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U.S. Concerned About Chinese Investments in Israel

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Mulroy noted that within three years, a Chinese state-owned company is expected to operate part of the Haifa port, a frequent port of call for the U.S. Navy’s Sixth Fleet and which is near an Israeli naval base where nuclear submarines are reportedly stationed. China’s investment in the port prompted a rare objection from the U.S. Navy to Israeli counterparts when it was first disclosed last year. As Amos Harel, a correspondent for the Israeli newspaper Haaretz, noted in the paper, “China is acquiring vast influence over essential infrastructures in Israel and, indirectly, also a closer look at some of Israel’s military capabilities.”

“The Department of Defense is concerned about China’s desire to erode U.S. military advantages, as well as China’s push for access and basing, use of economics to intimidate through the One Belt One Road initiative”—a worldwide campaign of infrastructure investments—”and technology and intellectual property theft, acquisition and penetration,” Mulroy’s statement said. (The Israeli embassy did not immediately respond to a request for comment.)

Why worry? As Undersecretary of Defense for Policy John Rood put it on a recent visit to Israel: “China wants to own the road, and wants to control the belt.”

But U.S. defense officials’ concern is not just about China’s physical access to a sensitive region where the U.S. has for decades been the dominant outside power. It’s also that certain commercial deals, particularly in the technology sector, could be a backdoor to Chinese spying in sensitive national-security realms. “The openness of the U.S. and Israeli economies is a strength for our countries, but malign actors can take advantage of that if we are not cautious,” Mulroy said.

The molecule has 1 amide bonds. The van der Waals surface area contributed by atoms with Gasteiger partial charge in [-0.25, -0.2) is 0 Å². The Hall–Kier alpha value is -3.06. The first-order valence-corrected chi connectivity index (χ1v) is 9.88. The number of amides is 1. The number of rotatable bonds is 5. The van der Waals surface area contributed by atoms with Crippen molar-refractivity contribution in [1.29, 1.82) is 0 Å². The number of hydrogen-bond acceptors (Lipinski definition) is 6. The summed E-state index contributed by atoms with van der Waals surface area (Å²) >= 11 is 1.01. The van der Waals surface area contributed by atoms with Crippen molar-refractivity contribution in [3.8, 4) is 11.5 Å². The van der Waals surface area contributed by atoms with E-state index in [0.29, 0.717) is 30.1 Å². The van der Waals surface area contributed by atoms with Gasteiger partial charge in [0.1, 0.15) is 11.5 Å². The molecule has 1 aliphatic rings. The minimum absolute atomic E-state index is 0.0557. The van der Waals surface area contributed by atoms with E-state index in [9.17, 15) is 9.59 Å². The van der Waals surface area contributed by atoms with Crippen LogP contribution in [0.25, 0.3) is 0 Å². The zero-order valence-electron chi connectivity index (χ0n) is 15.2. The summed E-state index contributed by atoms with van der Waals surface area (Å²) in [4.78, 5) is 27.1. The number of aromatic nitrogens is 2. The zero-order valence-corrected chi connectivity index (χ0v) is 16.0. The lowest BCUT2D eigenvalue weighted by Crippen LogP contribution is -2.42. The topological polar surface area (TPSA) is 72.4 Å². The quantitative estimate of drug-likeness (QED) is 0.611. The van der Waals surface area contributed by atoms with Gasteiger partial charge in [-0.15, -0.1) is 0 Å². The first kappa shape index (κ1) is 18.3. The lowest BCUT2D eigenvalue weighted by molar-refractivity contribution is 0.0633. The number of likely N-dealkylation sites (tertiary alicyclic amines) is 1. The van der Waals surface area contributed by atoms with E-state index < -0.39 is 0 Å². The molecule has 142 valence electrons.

The U.S. has raised similar issues, including with the British, whom President Donald Trump is prodding not to partner with the Chinese company Huawei to build next-generation telecommunications networks known as 5G. (The U.S., meanwhile, has taken its own measures against the company, sharply restricting its sales in the U.S. while citing fears for national security.) One problem with that, from the U.S. perspective: America and Britain are very close intelligence partners, and the U.S. doesn’t want to effectively be sharing intelligence with the Chinese. The intelligence-sharing issue is also a sensitive one in Israel’s case. The allies coordinate closely on a range of regional security issues, including the ongoing counter-ISIS fight in Syria and trying to contain Iran’s activities in the region. China, however, also maintains close ties to Iran.

And elsewhere in the Middle East. It is perhaps to China’s advantage that it has adopted an agnostic posture on some of the major disputes roiling the region, especially the enmity between Iran and Israel as well as many Gulf countries as well. Where there are U.S. interests in the region, these days there are also often Chinese investments. China has launched major industrial investments in the United Arab Emirates, another wealthy ally of the United States, which has backed the U.S. pressure campaign against Iran and which defense officials characterize as its most capable military partner in the Gulf. Beijing has invested in energy projects and railroads in Egypt and ports and car plants in Tunisia. It’s also getting involved in Syrian reconstruction and in the Iraqi oil sector.

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